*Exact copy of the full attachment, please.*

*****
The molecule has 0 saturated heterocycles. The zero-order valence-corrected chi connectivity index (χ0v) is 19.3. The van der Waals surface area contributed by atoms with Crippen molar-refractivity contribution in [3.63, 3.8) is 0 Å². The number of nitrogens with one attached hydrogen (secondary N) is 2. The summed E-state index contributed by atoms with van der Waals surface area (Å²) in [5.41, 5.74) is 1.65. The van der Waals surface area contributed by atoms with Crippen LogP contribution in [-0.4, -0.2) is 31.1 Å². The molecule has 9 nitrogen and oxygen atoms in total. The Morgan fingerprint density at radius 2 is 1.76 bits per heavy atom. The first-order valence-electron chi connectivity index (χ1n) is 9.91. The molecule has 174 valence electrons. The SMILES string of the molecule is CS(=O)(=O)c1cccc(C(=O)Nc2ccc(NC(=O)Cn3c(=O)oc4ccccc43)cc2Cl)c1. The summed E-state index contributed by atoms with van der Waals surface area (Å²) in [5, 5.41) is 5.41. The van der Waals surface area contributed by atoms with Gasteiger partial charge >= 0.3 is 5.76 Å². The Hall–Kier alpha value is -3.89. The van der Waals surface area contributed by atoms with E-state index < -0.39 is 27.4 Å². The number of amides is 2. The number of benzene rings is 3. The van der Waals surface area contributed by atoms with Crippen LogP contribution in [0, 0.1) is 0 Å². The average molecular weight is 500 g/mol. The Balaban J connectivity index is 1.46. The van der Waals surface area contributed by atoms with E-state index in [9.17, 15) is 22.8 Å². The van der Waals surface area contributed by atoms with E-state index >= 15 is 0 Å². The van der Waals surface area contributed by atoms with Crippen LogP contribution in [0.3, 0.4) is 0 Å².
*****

The molecule has 0 saturated heterocycles. The zero-order valence-corrected chi connectivity index (χ0v) is 19.3. The van der Waals surface area contributed by atoms with Crippen molar-refractivity contribution in [3.63, 3.8) is 0 Å². The number of nitrogens with one attached hydrogen (secondary N) is 2. The summed E-state index contributed by atoms with van der Waals surface area (Å²) in [5.41, 5.74) is 1.65. The van der Waals surface area contributed by atoms with Crippen LogP contribution in [-0.4, -0.2) is 31.1 Å². The molecule has 9 nitrogen and oxygen atoms in total. The Morgan fingerprint density at radius 2 is 1.76 bits per heavy atom. The first-order valence-electron chi connectivity index (χ1n) is 9.91. The molecule has 174 valence electrons. The SMILES string of the molecule is CS(=O)(=O)c1cccc(C(=O)Nc2ccc(NC(=O)Cn3c(=O)oc4ccccc43)cc2Cl)c1. The summed E-state index contributed by atoms with van der Waals surface area (Å²) in [5, 5.41) is 5.41. The van der Waals surface area contributed by atoms with Gasteiger partial charge >= 0.3 is 5.76 Å². The Hall–Kier alpha value is -3.89. The van der Waals surface area contributed by atoms with E-state index < -0.39 is 27.4 Å². The number of amides is 2. The number of benzene rings is 3. The van der Waals surface area contributed by atoms with Crippen LogP contribution in [0, 0.1) is 0 Å². The average molecular weight is 500 g/mol. The Balaban J connectivity index is 1.46. The van der Waals surface area contributed by atoms with E-state index in [9.17, 15) is 22.8 Å². The van der Waals surface area contributed by atoms with E-state index >= 15 is 0 Å². The van der Waals surface area contributed by atoms with Crippen LogP contribution in [0.3, 0.4) is 0 Å².